This week, facts about the first petrified forest. One hundred and fifty years ago, an army captain looking for a way through the desert, came upon one of the largest areas of petrified trees in the world.
CURWOOD: It's Living on Earth. I'm Steve Curwood. One hundred and fifty years ago U.S. Army Captain Lorenzo Sitgreaves was leading a geological survey to find a railroad route through the desert of Eastern Arizona. What he discovered in the process was the nation's largest petrified wood forest. A geologist on Captain Sitgreaves' team immediately recognized the fossils as conifer trees that had died about 225 million years ago. The trees had been washed down a stream and buried in volcanic ash and silt. Over time the trees became petrified, as water seeped into the logs and replaced wood fiber with silica, which then crystallized. Captain Sitgreaves had seen petrified wood before, but never so much in one place. Whole petrified tree trunks were strewn over the desert.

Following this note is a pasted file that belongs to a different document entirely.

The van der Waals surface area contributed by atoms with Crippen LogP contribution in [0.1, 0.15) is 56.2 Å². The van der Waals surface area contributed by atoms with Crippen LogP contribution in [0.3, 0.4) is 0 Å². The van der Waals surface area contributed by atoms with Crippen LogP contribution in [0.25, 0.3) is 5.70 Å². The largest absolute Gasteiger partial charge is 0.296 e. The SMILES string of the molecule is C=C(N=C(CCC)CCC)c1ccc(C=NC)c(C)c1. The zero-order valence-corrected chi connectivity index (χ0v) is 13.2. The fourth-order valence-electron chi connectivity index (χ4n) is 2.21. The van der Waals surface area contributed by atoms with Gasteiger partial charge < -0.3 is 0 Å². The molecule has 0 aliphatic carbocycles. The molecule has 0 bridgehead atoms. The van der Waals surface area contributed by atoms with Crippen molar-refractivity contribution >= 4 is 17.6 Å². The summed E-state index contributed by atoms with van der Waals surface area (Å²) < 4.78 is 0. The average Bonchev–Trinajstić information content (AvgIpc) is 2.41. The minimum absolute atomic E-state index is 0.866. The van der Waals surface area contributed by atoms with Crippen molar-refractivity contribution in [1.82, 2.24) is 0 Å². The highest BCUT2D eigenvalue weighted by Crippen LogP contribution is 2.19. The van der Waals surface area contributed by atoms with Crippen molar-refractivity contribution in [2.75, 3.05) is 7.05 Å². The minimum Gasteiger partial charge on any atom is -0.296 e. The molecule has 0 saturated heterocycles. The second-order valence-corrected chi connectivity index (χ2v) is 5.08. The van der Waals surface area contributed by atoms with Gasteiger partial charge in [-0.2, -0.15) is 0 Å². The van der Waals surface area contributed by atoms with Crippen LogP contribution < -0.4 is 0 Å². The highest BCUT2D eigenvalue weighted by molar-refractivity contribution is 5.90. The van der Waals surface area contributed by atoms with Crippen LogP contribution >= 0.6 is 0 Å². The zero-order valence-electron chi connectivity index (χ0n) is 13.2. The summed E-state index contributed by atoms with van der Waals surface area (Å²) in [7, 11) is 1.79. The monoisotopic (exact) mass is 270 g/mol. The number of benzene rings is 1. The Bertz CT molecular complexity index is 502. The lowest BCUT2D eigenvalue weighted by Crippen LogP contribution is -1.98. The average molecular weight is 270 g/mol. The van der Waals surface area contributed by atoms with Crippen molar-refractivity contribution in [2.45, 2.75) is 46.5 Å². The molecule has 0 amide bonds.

When the railroad was completed, much of the wood was carted away to the East Coast, where it was used in building fine furniture. In the 1890s, people used dynamite to blow apart larger logs and get at the gems inside.
To protect the wood, John Muir and Teddy Roosevelt worked to get the area declared a national monument, in 1906, and it became a national park in 1962. But the theft of petrified wood remains a problem today. Park officials say about 12 tons go missing from the park each year. Still, every year, about 100 pounds of petrified wood is mailed back to the park by visitors who later felt maybe just a little bit guilty about stealing it. And that's this week's Living on Earth Almanac.
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